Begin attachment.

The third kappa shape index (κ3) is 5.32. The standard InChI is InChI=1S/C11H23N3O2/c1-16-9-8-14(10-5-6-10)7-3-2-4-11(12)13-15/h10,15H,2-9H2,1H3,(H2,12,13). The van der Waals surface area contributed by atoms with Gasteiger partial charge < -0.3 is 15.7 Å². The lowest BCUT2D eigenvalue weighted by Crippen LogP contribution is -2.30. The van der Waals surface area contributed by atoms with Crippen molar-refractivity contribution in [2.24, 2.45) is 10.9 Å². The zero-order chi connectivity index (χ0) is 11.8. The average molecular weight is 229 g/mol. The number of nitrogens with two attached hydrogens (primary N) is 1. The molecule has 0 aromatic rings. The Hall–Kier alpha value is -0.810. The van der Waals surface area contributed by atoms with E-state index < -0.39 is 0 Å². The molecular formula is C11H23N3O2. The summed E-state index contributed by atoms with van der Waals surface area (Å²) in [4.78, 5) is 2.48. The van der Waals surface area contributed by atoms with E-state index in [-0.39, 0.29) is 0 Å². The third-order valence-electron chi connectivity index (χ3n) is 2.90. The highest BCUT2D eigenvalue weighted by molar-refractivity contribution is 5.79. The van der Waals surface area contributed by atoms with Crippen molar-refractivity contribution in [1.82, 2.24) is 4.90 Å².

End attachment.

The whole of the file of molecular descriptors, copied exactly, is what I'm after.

The third kappa shape index (κ3) is 5.32. The standard InChI is InChI=1S/C11H23N3O2/c1-16-9-8-14(10-5-6-10)7-3-2-4-11(12)13-15/h10,15H,2-9H2,1H3,(H2,12,13). The van der Waals surface area contributed by atoms with Gasteiger partial charge < -0.3 is 15.7 Å². The lowest BCUT2D eigenvalue weighted by Crippen LogP contribution is -2.30. The van der Waals surface area contributed by atoms with Crippen molar-refractivity contribution in [2.24, 2.45) is 10.9 Å². The zero-order chi connectivity index (χ0) is 11.8. The average molecular weight is 229 g/mol. The number of nitrogens with two attached hydrogens (primary N) is 1. The molecule has 0 aromatic rings. The Hall–Kier alpha value is -0.810. The van der Waals surface area contributed by atoms with E-state index < -0.39 is 0 Å². The molecular formula is C11H23N3O2. The summed E-state index contributed by atoms with van der Waals surface area (Å²) in [4.78, 5) is 2.48. The van der Waals surface area contributed by atoms with E-state index in [-0.39, 0.29) is 0 Å². The third-order valence-electron chi connectivity index (χ3n) is 2.90. The highest BCUT2D eigenvalue weighted by molar-refractivity contribution is 5.79. The van der Waals surface area contributed by atoms with Crippen molar-refractivity contribution in [1.82, 2.24) is 4.90 Å².